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Weapons of Mass Destruction (WMD)

Washington File

27 June 2003

Iraqi Political Committee To Be in Place in July, Powell Says

(Tells NPR he has confidence in new CENTCOM head) (2770)
Secretary of State Colin Powell said that Ambassador Paul Bremer, the
U.S. Special Envoy to Iraq, hopes to put in place a political
committee of Iraqi leaders by the middle of July to take
responsibility for Iraqi ministries.
Powell, speaking on National Public Radio (NPR) June 27, said the 25-
to 30-person committee would also create a committee to draw up an
Iraqi constitution in anticipation of new elections.
The secretary said establishing security, and bringing political and
economic development were all priorities for the Coalition Provisional
Authority (CPA) in Iraq, but emphasized that "security has to be the
underlying bedrock element here ... [w]ithout security, you can't get
the economy going."
Despite attacks by Ba'ath party loyalists against U.S. troops,
"[w]e're not going to be pushed out, " said Powell. "We have the
ability ... to get on top of the security situation."
Powell commended Lieutenant General John Abizaid, who is replacing
General Tommy Franks as the new head of Central Command (CENTCOM).
Abizaid, he said, "is a very skilled soldier I've known for almost all
of his career. He speaks Arabic. He knows the area very, very well.
And I think he will be able to use the assets that he has under him to
get on top of the security situation."
Powell was asked if he felt, in retrospect, that Iraq presented an
"imminent threat" to the United States, justifying a military
response. He replied that there was no doubt among U.N. Security
Council members that Saddam Hussein's regime possessed or was trying
to develop weapons of mass destruction. "That's why the Security
Council unanimously passed the first resolution, called 1441," he
said.
"[S]hould we wait until we see a chemical device exploded or turned
loose or some toxin released in London or Paris or Frankfurt or New
York or Los Angeles and then decide we have an imminent threat? Or
should we act when we know that there is a regime that has said, 'We
are not going to tell you what we have been doing for 12 years. We are
not going to turn over our programs. We are simply going to ignore 12
years' worth of U.N. resolutions, and we are going to do what we want
to do, and we don't care what the international community thinks;
we're going to develop these evil weapons,'" said Powell.
As for Hussein himself, Powell said that although his whereabouts or
fate was currently unknown, "he has been removed from any future role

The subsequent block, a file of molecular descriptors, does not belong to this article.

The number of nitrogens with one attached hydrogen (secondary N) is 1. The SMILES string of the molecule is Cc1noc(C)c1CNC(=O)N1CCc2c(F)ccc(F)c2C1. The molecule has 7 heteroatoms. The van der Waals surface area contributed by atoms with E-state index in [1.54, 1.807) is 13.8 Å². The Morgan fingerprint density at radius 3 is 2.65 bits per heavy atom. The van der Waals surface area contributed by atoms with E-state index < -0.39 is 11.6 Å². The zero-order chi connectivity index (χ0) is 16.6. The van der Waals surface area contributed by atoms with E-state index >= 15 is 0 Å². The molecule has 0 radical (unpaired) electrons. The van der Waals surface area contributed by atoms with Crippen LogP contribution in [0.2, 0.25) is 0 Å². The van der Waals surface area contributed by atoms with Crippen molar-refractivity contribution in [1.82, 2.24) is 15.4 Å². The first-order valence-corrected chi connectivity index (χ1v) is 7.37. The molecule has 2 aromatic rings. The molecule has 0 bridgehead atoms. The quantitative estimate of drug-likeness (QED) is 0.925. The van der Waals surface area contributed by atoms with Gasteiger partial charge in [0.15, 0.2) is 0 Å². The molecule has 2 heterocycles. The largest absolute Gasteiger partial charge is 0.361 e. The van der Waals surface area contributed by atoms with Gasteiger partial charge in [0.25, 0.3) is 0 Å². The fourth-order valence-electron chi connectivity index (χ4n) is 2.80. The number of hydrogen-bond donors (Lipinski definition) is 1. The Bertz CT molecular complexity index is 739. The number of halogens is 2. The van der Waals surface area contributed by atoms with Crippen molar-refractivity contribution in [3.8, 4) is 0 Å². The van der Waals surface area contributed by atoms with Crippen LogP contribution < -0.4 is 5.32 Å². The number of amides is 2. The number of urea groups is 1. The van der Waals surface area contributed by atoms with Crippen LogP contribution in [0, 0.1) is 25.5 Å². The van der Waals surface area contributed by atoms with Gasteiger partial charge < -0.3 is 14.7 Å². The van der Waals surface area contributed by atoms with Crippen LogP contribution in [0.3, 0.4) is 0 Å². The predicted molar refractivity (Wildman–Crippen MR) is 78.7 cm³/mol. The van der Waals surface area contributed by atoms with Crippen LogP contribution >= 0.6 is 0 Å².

in Iraq."
"He may be alive, but he is not going to be marching down Main Street
in Baghdad trying to get back to his palace," said Powell.
Following is a transcript of Secretary Powell's interview on NPR:
(begin transcript)
U.S. DEPARTMENT OF STATE 
Office of the Spokesman 
June 27, 2003 
Interview
Secretary of State Colin L. Powell On NPR's All Things Considered
June 27, 2003
MS. BLOCK: Mr. Secretary, welcome back to the program.
SECRETARY POWELL: Thank you very much.
MS. BLOCK: This week, Lieutenant General John Abizaid, the next head,
nominated head of Central Command, told Congress that the foreseeable
future will require a large number of troops for Iraq, and even more
in the foreseeable future.
SECRETARY POWELL: I think for months we are going to need a large
presence of troops, as General Abizaid said, in order to make sure
that we stabilize the country and gain the necessary level of security
to get rid of these Ba'athist Party elements and the remnants of the
Saddam Hussein regime.
I can't be more precise than that because we don't know. And I think
that's why General Abizaid couldn't be more precise, because we can't.
But what the President said is that we will do what is necessary. And
that means keeping a significant presence there, not only of U.S.
troops getting in, non-U.S. troops to assist us. I'm pleased that a
number of countries have expressed a willingness to contribute troops,
and we are now finalizing those arrangements for other nations' troops
to arrive.
MS. BLOCK: You say months. Others have said this could be five years,
possibly even a decade.
SECRETARY POWELL: No. Everybody is speculating on years and months,
but that's not helpful. We don't know. We want to get the situation
stabilized and secured as quickly as possible. We want to put in place
an Iraqi government, a government of Iraqi leaders selected by the
Iraqi people as quickly as we can.
Ambassador Bremer, head of the provisional authority in Iraq, hopes
to, by the middle of July, put in place a political committee of 25 to
30 Iraqi leaders that would begin to take over responsibility for the
ministries, and at the same time create a constitutional committee
that would draw up a constitution for the country so that that can
lead to elections.
So we're moving as quickly as we can, but security is the first
priority. But political development is a priority, and perhaps even
more important than either one of those is economic development, so
people can start to see that the economy is reviving and that there is